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Maurizio Zaccaria – Beethoven: Piano Sonatas, Opp. 109-111 (2022) [Official Digital Download 24bit/88,2kHz]

Maurizio Zaccaria - Beethoven: Piano Sonatas, Opp. 109-111 (2022) [Official Digital Download 24bit/88,2kHz] Download

Maurizio Zaccaria – Beethoven: Piano Sonatas, Opp. 109-111 (2022)
FLAC (tracks) 24 bit/88,2 kHz | Time – 58:19 minutes | 836 MB | Genre: Classique
Studio Masters, Official Digital Download | Front Cover | © OnClassical

Ludwig van Beethoven wrote his 32+4 Piano Sonatas – including 4 Sonatinas (doubtfull) – between 1782 and 1822. Although originally not intended to be a meaningful whole, as a set they comprise one of the most important collections of works in the history of music. Hans von Bülow called them “The New Testament” of the piano literature (Johann Sebastian Bach’s The Well-Tempered Clavier being “The Old Testament”).

Beethoven’s early sonatas were highly influenced by those of Haydn and Mozart. The first three sonatas, written in 1782-3 are usually not acknowledged as part of the complete set of piano sonatas, due to the fact that he was 13 when they were published. His Piano Sonatas No. 1, 2, 3, 4, 7, 11, 12, 13, and 15 are four movements long, which was rather uncommon in his time.

After he wrote his first 15 sonatas, he wrote to Wenzel Krumpholz, “From now on, I’m going to take a new path.” Beethoven’s sonatas from this period are very different from his earlier ones. His experimentation in modifications to the common sonata form of Haydn and Mozart became more daring, as did the depth of expression. Most Romantic period sonatas were highly influenced by those of Beethoven. After his 20th sonata, published in 1805, Beethoven ceased to publish sonatas in sets and published all his subsequent sonatas each as a single whole opus. It is unclear why he did so.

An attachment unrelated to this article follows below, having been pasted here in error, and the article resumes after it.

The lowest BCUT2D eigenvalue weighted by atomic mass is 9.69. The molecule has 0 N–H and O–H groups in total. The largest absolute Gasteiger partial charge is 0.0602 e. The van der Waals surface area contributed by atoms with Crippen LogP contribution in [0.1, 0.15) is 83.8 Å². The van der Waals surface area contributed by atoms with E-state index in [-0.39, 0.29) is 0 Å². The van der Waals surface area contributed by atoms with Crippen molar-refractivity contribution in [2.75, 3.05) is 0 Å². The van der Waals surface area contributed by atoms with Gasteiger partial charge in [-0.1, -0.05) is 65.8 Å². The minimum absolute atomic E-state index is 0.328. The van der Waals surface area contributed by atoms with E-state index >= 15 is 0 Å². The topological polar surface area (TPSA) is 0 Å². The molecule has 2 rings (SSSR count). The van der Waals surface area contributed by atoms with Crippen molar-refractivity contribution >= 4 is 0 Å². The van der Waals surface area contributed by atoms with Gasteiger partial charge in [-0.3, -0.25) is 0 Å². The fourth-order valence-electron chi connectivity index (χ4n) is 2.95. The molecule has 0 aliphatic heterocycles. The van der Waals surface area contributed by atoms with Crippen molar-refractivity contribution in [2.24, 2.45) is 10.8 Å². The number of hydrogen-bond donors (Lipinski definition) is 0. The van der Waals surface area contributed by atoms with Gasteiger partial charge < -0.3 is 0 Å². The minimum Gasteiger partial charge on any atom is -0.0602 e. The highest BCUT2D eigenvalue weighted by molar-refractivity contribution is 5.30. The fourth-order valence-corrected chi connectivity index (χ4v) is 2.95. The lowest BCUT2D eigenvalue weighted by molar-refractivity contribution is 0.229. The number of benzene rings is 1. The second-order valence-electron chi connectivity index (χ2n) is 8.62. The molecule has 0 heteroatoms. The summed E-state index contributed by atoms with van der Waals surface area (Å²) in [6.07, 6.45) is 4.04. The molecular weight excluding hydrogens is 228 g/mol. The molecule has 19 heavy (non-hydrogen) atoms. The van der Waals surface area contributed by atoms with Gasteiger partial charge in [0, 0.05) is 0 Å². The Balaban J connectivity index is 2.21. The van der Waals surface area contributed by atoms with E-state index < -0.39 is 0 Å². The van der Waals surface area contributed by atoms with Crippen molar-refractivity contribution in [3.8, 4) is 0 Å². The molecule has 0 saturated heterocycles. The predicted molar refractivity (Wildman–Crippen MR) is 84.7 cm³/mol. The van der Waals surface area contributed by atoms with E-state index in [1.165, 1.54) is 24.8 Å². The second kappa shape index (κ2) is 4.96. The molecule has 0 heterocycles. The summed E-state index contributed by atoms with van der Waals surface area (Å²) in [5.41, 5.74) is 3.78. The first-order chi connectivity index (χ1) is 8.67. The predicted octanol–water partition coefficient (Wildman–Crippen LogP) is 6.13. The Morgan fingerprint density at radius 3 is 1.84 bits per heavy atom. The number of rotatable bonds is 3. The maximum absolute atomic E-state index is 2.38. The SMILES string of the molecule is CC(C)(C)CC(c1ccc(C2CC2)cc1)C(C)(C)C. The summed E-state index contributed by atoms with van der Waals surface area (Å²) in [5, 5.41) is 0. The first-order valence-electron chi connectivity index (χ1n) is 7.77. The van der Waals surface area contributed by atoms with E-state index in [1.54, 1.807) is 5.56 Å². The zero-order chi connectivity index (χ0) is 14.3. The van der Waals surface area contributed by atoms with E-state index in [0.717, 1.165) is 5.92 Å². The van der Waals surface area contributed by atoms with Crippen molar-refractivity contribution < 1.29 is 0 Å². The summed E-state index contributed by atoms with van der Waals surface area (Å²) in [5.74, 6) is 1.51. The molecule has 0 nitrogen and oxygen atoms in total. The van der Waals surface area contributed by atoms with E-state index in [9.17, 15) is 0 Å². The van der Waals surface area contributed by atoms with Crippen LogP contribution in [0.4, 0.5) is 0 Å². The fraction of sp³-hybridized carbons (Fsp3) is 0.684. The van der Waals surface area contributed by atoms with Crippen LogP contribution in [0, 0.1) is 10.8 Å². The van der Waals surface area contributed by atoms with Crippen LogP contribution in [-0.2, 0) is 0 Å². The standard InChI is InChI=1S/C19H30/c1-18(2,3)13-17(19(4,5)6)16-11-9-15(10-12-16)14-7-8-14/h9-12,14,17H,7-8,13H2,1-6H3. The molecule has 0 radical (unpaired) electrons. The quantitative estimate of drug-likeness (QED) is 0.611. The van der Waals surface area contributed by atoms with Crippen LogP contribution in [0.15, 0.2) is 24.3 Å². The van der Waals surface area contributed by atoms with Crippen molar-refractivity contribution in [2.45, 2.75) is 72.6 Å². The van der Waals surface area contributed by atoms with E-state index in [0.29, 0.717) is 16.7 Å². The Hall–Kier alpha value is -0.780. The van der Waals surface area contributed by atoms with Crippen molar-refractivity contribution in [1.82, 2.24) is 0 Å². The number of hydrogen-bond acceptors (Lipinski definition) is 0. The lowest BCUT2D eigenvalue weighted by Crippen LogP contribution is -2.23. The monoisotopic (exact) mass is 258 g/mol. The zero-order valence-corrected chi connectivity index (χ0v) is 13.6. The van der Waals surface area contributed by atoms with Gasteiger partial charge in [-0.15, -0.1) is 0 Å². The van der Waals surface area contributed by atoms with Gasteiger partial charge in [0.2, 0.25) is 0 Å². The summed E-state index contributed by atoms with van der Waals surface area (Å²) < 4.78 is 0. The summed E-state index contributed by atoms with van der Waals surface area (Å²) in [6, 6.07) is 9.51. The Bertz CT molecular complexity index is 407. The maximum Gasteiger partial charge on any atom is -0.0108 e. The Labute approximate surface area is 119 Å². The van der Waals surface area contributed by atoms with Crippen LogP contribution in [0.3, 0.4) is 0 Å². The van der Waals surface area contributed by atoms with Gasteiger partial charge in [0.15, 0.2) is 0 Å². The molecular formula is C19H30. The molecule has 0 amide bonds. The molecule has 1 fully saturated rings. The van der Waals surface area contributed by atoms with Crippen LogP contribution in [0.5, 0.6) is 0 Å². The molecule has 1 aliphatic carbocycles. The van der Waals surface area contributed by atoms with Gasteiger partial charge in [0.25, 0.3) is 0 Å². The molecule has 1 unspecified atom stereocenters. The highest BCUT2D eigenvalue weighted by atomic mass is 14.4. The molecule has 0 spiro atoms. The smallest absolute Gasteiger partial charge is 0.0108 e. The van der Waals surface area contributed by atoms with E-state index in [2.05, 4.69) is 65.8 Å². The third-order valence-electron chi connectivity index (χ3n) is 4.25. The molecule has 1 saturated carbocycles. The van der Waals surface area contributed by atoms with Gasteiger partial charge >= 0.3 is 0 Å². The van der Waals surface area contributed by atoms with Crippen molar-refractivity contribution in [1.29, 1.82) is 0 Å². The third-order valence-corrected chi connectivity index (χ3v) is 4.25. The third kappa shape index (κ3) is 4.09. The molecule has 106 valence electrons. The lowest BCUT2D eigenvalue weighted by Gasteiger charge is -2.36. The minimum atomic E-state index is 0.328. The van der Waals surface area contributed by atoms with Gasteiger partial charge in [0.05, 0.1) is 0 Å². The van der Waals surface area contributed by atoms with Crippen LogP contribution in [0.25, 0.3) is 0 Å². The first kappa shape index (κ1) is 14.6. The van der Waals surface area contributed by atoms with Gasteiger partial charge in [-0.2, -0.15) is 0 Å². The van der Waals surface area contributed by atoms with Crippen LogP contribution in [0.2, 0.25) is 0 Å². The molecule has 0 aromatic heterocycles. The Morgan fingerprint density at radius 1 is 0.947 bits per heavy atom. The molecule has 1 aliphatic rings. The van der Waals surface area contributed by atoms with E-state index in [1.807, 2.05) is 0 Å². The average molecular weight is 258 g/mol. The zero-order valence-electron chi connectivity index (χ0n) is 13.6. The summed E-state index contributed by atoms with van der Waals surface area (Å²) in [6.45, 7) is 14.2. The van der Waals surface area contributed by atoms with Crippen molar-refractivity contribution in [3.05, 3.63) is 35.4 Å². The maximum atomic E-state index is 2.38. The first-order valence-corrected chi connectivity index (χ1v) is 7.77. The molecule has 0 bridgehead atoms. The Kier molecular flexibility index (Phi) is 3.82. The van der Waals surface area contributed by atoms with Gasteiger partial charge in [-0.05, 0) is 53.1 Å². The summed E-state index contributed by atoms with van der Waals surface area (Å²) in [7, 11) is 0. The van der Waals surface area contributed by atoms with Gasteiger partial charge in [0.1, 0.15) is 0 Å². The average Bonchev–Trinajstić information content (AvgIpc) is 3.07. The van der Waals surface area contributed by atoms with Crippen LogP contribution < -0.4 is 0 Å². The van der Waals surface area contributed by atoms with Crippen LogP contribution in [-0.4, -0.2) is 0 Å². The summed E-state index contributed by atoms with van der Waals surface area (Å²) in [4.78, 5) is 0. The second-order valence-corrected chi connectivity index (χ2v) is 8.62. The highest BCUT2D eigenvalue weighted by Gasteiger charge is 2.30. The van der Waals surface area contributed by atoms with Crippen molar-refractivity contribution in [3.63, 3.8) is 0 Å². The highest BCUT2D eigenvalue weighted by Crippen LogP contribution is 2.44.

Beethoven’s late sonatas were some of his most difficult works and some of today’s most difficult repertoire. Yet again, his music found a new path, often incorporating fugal technique and displaying radical departure from conventional sonata form. The “Hammerklavier” was deemed to be Beethoven’s most difficult sonata yet. In fact, it was considered unplayable until almost 15 years later, when Liszt played it in a concert.

Beethoven’s piano sonatas came to be seen as the first cycle of major piano pieces suited to concert hall performance. Being suitable for both private and public performance, Beethoven’s sonatas form “a bridge between the worlds of the salon and the concert hall”. The first person to play them all in a single concert cycle was Hans von Bülow, the first complete recording is Artur Schnabel’s for the label His Master’s Voice.
Maurizio Zaccaria approached the performances of these milestones – the 32+4 (Complete) Piano Sonatas by Ludwig Van Beethoven – with a vision aimed at highlighting the gestures of the compositional aspect, not disdaining a more massive use of the resonance pedal which, according to Czerny’s words, was used abundantly by Beethoven himself.

The recordings were made from 2019 to 2021, in exclusive for our label, OnClassical; they involved two Steinway’s grand pianos: the first series (including Sonatas Opp. 13, 26, 27, 28, 49, 53, 54, 57, 90) was entirely recorded on a 1968 Steinway D-274 chosen by Arturo Benedetti Michelangeli, property of the label. The second and third series were executed on a brand new instrument, always a Steinway D.


1-1. Maurizio Zaccaria – I. Vivace ma non troppo, sempre legato – Adagio espressivo (03:20)
1-2. Maurizio Zaccaria – II. Prestissimo (02:15)
1-3. Maurizio Zaccaria – III. Gesangvoll, mit innigster Empfindung. Andante molto cantabile ed espressivo (10:53)
1-4. Maurizio Zaccaria – I. Moderato cantabile molto espressivo (05:46)
1-5. Maurizio Zaccaria – II. Allegro molto (02:07)
1-6. Maurizio Zaccaria – III. Adagio ma non troppo – Allegro ma non troppo (09:12)
1-7. Maurizio Zaccaria – I. Maestoso – Allegro con brio ed appassionato (07:06)
1-8. Maurizio Zaccaria – II. Arietta. Adagio molto semplice cantabile (17:36)


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